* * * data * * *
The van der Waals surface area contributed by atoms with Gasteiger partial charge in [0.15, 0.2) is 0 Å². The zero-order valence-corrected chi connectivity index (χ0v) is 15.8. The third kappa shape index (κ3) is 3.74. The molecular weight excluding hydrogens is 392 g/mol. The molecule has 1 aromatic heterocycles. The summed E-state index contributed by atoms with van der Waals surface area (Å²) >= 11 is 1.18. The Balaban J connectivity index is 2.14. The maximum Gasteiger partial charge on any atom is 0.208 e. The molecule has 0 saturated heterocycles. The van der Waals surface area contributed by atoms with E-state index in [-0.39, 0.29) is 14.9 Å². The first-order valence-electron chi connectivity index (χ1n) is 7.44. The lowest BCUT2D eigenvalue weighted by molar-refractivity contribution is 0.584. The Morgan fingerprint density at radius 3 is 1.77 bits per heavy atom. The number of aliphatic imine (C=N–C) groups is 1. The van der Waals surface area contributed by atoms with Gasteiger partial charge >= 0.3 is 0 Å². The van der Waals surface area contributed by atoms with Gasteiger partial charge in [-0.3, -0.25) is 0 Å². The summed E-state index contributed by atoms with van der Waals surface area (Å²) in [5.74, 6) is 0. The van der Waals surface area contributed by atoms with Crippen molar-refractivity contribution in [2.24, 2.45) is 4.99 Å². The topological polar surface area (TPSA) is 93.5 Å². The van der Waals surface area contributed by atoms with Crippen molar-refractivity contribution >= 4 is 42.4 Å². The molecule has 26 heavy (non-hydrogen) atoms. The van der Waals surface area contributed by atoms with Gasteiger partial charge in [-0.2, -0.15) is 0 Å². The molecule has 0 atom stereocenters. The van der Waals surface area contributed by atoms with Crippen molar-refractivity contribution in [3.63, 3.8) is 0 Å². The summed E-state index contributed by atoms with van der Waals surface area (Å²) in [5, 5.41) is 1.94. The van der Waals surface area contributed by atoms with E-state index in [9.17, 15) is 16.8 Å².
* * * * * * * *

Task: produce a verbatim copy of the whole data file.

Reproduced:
The van der Waals surface area contributed by atoms with Gasteiger partial charge in [0.15, 0.2) is 0 Å². The zero-order valence-corrected chi connectivity index (χ0v) is 15.8. The third kappa shape index (κ3) is 3.74. The molecular weight excluding hydrogens is 392 g/mol. The molecule has 1 aromatic heterocycles. The summed E-state index contributed by atoms with van der Waals surface area (Å²) >= 11 is 1.18. The Balaban J connectivity index is 2.14. The maximum Gasteiger partial charge on any atom is 0.208 e. The molecule has 0 saturated heterocycles. The van der Waals surface area contributed by atoms with E-state index in [-0.39, 0.29) is 14.9 Å². The first-order valence-electron chi connectivity index (χ1n) is 7.44. The lowest BCUT2D eigenvalue weighted by molar-refractivity contribution is 0.584. The Morgan fingerprint density at radius 3 is 1.77 bits per heavy atom. The number of aliphatic imine (C=N–C) groups is 1. The van der Waals surface area contributed by atoms with Gasteiger partial charge >= 0.3 is 0 Å². The van der Waals surface area contributed by atoms with Gasteiger partial charge in [-0.3, -0.25) is 0 Å². The summed E-state index contributed by atoms with van der Waals surface area (Å²) in [5.74, 6) is 0. The van der Waals surface area contributed by atoms with Crippen molar-refractivity contribution in [2.24, 2.45) is 4.99 Å². The topological polar surface area (TPSA) is 93.5 Å². The van der Waals surface area contributed by atoms with Crippen molar-refractivity contribution >= 4 is 42.4 Å². The molecule has 26 heavy (non-hydrogen) atoms. The van der Waals surface area contributed by atoms with Gasteiger partial charge in [-0.2, -0.15) is 0 Å². The molecule has 0 atom stereocenters. The van der Waals surface area contributed by atoms with Crippen molar-refractivity contribution in [3.63, 3.8) is 0 Å². The summed E-state index contributed by atoms with van der Waals surface area (Å²) in [5, 5.41) is 1.94. The van der Waals surface area contributed by atoms with E-state index in [9.17, 15) is 16.8 Å².